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CCCC, put to rest, with lots of links

Since I've seen at least one reference to my as-of-yet unfulfilled promise to report on the sessions I saw, and I did promise again last night to do this, and I need to do more with this space than whine about being depressed, and confronting the mess in my apartment is even more depressing to contemplate, I present to you my personal CCCC. For better or worse, my own account will be necessarily briefer than Mike's and others', and necessarily more oblique.

In part, this is because I only went to sessions where I knew at least one of the panelists, and in three of five cases, the entire panel. After a certain point, that's inescapable, I'm sure, but for most of us, it's intentional. It takes quite the panel and paper titles to get me to a panel where I don't know a name. And this runs up against one of my personal rules of thumb re blogging: never type anything that you wouldn't be willing to say to a body's face. I violate that rule from time to time (who doesn't?), but personally, I hate stumbling upon criticisms of myself, and I try to honor that with respect to others as a result.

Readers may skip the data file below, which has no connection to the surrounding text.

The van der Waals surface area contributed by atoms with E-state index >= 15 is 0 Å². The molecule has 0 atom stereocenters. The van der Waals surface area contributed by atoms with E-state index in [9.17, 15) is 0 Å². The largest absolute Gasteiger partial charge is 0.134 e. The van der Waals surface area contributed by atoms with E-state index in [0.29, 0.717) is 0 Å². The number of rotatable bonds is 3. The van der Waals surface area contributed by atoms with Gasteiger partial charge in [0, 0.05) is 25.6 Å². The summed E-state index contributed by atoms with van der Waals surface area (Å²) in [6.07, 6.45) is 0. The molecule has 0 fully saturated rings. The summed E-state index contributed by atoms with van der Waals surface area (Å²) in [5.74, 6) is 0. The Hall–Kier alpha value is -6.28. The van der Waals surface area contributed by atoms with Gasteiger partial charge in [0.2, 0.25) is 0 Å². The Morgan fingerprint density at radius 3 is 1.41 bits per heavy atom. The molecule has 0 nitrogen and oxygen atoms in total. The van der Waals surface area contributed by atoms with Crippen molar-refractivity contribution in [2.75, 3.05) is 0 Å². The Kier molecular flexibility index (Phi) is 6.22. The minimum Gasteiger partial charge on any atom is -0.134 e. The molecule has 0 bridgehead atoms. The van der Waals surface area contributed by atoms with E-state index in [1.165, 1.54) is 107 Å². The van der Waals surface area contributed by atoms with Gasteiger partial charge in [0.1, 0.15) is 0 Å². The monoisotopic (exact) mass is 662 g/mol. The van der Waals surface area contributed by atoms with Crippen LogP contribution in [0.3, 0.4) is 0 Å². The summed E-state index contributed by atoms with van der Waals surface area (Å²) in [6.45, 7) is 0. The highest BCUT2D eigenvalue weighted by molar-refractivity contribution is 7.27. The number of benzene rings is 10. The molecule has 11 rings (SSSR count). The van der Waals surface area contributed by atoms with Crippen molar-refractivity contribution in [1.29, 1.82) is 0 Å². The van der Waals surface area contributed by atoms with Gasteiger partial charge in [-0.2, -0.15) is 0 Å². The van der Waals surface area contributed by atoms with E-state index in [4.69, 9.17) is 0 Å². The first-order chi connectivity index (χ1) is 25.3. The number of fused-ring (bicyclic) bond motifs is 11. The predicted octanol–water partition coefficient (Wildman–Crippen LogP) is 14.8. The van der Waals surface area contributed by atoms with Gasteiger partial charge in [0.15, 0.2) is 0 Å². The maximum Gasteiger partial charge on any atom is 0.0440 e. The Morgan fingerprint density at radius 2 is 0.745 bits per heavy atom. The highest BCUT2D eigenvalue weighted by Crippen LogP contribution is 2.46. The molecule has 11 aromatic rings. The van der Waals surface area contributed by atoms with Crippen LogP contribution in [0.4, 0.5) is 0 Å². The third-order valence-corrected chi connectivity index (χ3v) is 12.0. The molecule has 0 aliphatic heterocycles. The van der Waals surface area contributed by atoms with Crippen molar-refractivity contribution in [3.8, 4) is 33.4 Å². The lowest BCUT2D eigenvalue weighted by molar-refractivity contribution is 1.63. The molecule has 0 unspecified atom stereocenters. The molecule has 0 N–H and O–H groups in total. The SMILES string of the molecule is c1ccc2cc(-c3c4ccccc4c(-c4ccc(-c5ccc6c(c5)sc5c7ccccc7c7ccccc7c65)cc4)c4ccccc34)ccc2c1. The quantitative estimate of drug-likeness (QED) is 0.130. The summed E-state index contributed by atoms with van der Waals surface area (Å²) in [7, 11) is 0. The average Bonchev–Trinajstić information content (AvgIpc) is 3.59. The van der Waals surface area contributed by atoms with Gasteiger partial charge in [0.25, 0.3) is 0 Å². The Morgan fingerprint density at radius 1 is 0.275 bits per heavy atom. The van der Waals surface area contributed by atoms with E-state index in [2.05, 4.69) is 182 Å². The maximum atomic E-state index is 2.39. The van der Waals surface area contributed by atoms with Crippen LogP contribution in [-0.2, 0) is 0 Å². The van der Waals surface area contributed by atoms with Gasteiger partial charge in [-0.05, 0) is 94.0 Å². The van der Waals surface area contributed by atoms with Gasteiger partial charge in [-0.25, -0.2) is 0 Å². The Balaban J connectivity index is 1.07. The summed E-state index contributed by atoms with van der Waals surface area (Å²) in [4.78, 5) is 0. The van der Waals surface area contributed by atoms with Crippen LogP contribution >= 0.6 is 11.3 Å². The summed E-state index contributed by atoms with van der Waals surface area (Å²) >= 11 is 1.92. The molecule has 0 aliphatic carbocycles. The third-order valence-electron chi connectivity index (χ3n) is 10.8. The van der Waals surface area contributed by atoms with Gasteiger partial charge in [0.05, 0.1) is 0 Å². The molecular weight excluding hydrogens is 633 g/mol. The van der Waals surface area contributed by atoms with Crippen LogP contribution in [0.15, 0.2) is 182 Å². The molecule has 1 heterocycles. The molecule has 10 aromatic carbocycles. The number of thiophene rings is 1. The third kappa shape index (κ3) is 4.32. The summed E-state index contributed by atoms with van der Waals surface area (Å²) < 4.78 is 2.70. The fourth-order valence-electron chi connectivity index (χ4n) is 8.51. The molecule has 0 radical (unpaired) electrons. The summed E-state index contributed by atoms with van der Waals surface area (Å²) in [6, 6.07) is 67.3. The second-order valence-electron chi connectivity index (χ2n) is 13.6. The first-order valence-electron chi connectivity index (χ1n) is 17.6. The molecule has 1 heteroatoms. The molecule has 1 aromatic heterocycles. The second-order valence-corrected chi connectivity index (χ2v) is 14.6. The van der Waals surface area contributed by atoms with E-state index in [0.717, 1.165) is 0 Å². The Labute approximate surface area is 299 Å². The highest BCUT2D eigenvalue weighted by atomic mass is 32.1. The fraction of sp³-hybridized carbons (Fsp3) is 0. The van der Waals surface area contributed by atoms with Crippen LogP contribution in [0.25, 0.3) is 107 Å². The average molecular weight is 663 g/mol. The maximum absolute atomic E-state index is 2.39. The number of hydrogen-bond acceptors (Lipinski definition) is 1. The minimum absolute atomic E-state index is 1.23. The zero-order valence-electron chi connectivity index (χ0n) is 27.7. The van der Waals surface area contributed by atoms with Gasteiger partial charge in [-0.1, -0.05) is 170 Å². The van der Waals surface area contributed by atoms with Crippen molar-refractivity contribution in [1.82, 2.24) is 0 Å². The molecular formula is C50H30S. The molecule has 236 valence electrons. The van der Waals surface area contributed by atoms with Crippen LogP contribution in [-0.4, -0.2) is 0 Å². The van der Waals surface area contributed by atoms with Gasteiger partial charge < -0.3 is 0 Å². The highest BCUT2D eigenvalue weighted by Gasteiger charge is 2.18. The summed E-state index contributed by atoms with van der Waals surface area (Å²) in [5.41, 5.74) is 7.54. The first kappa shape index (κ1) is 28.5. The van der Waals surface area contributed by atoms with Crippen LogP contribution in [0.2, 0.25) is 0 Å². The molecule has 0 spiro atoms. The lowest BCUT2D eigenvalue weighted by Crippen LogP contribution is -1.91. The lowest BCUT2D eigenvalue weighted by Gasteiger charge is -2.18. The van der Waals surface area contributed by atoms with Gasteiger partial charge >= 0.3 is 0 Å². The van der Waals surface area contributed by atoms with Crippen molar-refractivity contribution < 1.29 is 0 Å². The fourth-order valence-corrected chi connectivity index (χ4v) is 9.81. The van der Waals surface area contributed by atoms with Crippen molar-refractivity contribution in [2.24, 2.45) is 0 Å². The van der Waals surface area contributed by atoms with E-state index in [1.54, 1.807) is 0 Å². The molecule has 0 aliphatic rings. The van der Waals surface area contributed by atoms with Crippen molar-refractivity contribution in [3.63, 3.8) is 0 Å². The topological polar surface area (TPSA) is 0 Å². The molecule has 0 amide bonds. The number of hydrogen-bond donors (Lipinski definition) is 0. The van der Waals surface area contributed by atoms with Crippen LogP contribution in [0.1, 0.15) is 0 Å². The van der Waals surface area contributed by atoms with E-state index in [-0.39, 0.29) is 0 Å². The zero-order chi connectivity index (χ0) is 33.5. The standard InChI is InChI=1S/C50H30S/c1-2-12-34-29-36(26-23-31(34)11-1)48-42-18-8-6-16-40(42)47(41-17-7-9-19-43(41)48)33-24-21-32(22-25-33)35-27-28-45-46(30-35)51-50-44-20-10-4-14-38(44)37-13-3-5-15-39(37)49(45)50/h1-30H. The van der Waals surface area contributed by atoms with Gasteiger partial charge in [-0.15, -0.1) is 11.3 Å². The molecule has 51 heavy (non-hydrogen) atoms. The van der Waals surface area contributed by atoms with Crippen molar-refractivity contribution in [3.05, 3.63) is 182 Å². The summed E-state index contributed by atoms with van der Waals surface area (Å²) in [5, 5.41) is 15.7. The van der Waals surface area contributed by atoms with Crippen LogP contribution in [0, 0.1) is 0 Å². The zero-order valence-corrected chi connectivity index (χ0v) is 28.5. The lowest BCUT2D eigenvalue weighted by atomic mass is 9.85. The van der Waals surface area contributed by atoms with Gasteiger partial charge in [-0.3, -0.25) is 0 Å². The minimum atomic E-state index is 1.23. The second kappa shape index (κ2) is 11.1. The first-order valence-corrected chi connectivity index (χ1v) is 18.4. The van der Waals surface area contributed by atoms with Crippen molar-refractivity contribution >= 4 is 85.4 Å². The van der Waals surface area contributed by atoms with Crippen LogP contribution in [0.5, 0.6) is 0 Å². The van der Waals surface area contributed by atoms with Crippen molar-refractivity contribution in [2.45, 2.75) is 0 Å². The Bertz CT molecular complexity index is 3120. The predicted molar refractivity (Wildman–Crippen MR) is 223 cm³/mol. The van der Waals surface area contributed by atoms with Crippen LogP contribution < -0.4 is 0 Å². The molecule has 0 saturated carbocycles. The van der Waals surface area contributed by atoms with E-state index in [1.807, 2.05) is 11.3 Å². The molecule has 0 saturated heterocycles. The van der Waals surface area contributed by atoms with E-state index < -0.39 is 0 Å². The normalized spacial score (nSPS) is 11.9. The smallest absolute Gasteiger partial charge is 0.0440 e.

My panel habits raise another issue. With one exception, I refused to attend a session whose title made reference to the conference theme. CCCC proposals are actually read by qualified reviewers, folks, and everything I've ever heard about this process supports two related conclusions: a theme-referenced title will not help a subpar proposal get accepted; the absence of such a title will not sink an otherwise-acceptable proposal. It may be that my patience is simply thinner than it was when I was a starry-eyed graduate student, but listen to me closely: none of us (myself included) is as clever as we think we are--if you can think of a way to reference the conference theme, chances are that there will be 100 other panels that do the same thing. The result is a swarm of really poorly titled panels. If you don't believe me, check out past years' programs, and see how embarrassingly bad so many of the titles seem. Takin' it to the street, anyone? Ugh.